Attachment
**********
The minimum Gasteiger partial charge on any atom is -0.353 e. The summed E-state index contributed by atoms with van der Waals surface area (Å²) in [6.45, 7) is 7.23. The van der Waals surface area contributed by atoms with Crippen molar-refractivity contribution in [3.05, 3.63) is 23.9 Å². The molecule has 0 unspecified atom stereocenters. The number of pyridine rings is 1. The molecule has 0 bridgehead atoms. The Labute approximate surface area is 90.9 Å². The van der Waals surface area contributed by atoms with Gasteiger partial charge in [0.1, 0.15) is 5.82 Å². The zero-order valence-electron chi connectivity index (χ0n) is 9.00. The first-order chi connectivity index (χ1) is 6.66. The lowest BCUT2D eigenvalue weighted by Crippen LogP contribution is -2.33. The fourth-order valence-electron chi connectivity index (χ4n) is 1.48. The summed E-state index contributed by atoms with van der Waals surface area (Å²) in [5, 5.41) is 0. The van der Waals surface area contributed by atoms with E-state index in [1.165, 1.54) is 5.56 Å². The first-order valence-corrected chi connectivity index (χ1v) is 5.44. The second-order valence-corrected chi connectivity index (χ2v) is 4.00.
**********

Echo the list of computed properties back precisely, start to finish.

The minimum Gasteiger partial charge on any atom is -0.353 e. The summed E-state index contributed by atoms with van der Waals surface area (Å²) in [6.45, 7) is 7.23. The van der Waals surface area contributed by atoms with Crippen molar-refractivity contribution in [3.05, 3.63) is 23.9 Å². The molecule has 0 unspecified atom stereocenters. The number of pyridine rings is 1. The molecule has 0 bridgehead atoms. The Labute approximate surface area is 90.9 Å². The van der Waals surface area contributed by atoms with Gasteiger partial charge in [0.1, 0.15) is 5.82 Å². The zero-order valence-electron chi connectivity index (χ0n) is 9.00. The first-order chi connectivity index (χ1) is 6.66. The lowest BCUT2D eigenvalue weighted by Crippen LogP contribution is -2.33. The fourth-order valence-electron chi connectivity index (χ4n) is 1.48. The summed E-state index contributed by atoms with van der Waals surface area (Å²) in [5, 5.41) is 0. The van der Waals surface area contributed by atoms with E-state index in [1.165, 1.54) is 5.56 Å². The first-order valence-corrected chi connectivity index (χ1v) is 5.44. The second-order valence-corrected chi connectivity index (χ2v) is 4.00.